(Login jbrad71) Member from IP address 220.127.116.11
I went to set the lifter preload on my new engine and some of the pushrods are popping out (pushing toward the top) of the hyd. lifter cup after a revolution or two. Not all push rods are doing this. I used a pushrod length checker to get the proper pushrod length. They ended up being 8.150". I thought that was quite short compared to stock 8.40, but I did have .025 taken off the block to square things up. The heads are CC 4V's that I got rebuilt from a guy for $400. He said they were "Race Prepped". I had one head CCed at 65cc, so I know that the heads weren't cut, but they were modified for screw in rocker studs and some material taken out of the exhaust port. Could the machinist have messed up cutting down for the screw in studs that would be causing the pushrods to not seat correctly?
Also, the heads had 3/8 guide plates on it when I got them and I just switched to 5/16 plates to match my pushrods. Would this cause issues too? I measured the plates and the new plates are only .008" thicker. (.106 vs. .098).
These $400 race ready heads have already cost me new guide plates, new studs to fit Harland sharp RR, new springs to fit my camshaft, labor to CC the heads and custom pushrods. I've spent about $1200 so far and now I think the head machine work could be messed up.
How are you setting the preload? Maybe the lifters aren't all the way on the base circle of the camshaft. I've done the same thing when adjusting valves on my solid lifter engine. What worked best for me was using the tdc 270 180 90 marks on my balancer and just following the firing order. I couldn't make anything else work consistently but I've never messed with the hydraulic stuff. Also had to use different length pushrods on intake and exhaust sides because of previous valve jobs, installing hardened seats on exhaust and non-stock length valves. Ended up with 8.350 and 8.150. I know the old cast iron heads take require a lot of attention and money, but they make horsepower!
With that short of a pushrod it is posible that the rocker arm is bottomed out on the rocker stud. Look at the bottom of the rocker arms to see if any material is scraped off the rocker. Also check to see if there is space between the pushrod and the guide plate near the valve spring to see if maybe the pushrod is bottoming out on the guide plate. You need to check these things out by turning the engine over and watching the pushrod throughout its travel.
I'm running brand new Comp Cams 5/16" guide plates and the push rod is making full contact with it during the entire engine rotation. The lack of movement is binding the pushrod into the rocker arm cup and its sticking as the lifter is moving back down. I checked the 3/8 guide plates that I just took off and they are quite a bit different and are probably Manley. The bend on the Comps are also about .175" further away from the rocker stud making it more likely to bind up.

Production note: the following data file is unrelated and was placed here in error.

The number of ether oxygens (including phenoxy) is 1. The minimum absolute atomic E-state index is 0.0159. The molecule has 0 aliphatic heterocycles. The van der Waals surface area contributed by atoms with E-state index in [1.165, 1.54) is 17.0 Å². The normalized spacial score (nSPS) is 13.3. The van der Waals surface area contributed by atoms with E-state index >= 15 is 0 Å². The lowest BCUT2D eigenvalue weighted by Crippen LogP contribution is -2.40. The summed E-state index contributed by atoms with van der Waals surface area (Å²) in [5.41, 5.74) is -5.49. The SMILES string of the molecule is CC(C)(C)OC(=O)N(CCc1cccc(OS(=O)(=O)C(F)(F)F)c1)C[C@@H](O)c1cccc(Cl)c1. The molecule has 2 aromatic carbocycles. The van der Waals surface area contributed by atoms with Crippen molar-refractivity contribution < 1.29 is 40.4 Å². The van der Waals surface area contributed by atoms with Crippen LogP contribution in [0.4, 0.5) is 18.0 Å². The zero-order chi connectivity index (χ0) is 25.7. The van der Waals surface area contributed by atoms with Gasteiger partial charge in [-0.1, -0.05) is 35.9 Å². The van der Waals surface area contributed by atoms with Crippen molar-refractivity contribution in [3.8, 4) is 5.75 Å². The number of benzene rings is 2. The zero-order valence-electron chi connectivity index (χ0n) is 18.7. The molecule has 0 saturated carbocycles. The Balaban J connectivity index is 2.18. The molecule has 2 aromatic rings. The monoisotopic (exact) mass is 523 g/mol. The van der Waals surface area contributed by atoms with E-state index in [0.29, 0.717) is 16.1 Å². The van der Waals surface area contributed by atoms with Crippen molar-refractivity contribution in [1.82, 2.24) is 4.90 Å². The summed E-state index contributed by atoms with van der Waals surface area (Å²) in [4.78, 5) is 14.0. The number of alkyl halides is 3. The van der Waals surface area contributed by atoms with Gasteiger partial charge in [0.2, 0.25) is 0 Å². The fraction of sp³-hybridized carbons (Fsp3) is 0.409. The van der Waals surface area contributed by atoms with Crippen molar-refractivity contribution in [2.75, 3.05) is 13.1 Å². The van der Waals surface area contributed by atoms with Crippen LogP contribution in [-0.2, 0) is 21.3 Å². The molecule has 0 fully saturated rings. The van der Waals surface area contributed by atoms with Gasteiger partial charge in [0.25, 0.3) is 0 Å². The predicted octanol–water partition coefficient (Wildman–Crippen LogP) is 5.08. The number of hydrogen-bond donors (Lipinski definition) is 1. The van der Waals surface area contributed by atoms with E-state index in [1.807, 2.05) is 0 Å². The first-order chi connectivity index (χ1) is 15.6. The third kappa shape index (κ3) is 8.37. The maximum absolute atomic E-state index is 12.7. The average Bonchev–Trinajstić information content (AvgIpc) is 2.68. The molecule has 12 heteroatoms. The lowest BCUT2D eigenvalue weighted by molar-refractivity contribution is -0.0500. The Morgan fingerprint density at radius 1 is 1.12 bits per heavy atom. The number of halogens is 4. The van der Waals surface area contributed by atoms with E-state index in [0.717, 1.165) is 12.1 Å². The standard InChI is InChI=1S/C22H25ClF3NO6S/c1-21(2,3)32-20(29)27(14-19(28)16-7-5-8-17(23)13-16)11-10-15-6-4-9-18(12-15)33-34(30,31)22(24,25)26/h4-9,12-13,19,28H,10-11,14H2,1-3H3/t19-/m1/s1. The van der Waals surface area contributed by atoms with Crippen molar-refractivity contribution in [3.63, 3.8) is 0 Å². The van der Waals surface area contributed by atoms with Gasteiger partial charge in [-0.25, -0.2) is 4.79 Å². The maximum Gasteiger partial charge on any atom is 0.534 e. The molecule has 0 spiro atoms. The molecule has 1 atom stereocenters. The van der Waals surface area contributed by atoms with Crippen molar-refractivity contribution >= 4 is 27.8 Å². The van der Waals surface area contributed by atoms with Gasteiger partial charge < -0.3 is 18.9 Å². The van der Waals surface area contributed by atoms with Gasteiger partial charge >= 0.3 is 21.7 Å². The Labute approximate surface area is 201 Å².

I'm sending the Comp plates back and getting the Manely 42163-8.
I could have avoided all this crap if I could have found a set of 3/8", 8.150" Long, restricted pushrods. O'well!
I cant imagine why Comp would make these guide plates if they dont even work correctly. Geeeee!!!
Thanks for all the replies!
This message has been edited by jbrad71 from IP address 18.104.22.168 on Jul 17, 2012 7:28 PM
Amazon Dot Com has them for $636 USD any day of the year
July 17 2012, 10:04 PM
An internet shopper should be able to find them for $600 USD +/- $50. I've seen them as low as $550 USD, but I did a quick search and couldn't find that price tonight.
There's also businesses selling them for $1300 USD ... which is double Amazon's price. I can get T&D Machine rockers for less than $1300! T&D rockers are my personal favorites. I know you've used them too.
(1) Stock stamped steel rockers fastened to standard pedestal with 5/16 cap screw (not adjustable)
(2) Ford Racing bolt-down roller rockers fastened to standard pedestal with 5/16 cap screw (not adjustable)
(3) Yella Terra YT6015 ADJUSTABLE roller rockers fastened to standard pedestal with 5/16 cap screw
I received the Manley 42163 guide plates today and they have a lot more room for the pushrod. The slot is .14 deeper than the Comps. The hole for the rocker stud is also a little larger which should allow for a more precise alignment of the rockers over the top of the valve stems. I'll report back tomorrow with an update.
I would have had these installed today, but I need a thin wall 11/16" socket like someone on this site mentioned before. I"ll have to order one since my local Sears didnt have one. It will cost about $12.
A six point, 3/8 drive Craftsman deepwell socket usually works without modification. Sometimes it is necessary to split the Manley guideplates apart to get the rocker tips to line up on the end of the valves. A 12 point socket is thicker and usually has to be modified. Torque studs to 70 ft. lbs. and they usually won't move. Make sure you don't over or under tighten the studs.
A 7/16" cap screw passes through the rocker arm fulcrum and its saddle and clamps them together and to the machined pedestals. The fulcrum and saddle are steel parts about 3/4" or 7/8" in diameter. They form a very rigid "T" shaped structure for the rocker arm to pivot on. The 7/16" cap screw holds the assembly together and clamps it to the head, but flexing forces are resisted by these large diameter steel parts. This structure has a rigid fixed position and functions like an individual shaft mount. Lash adjustment is accomplished via a push rod cup style adjuster.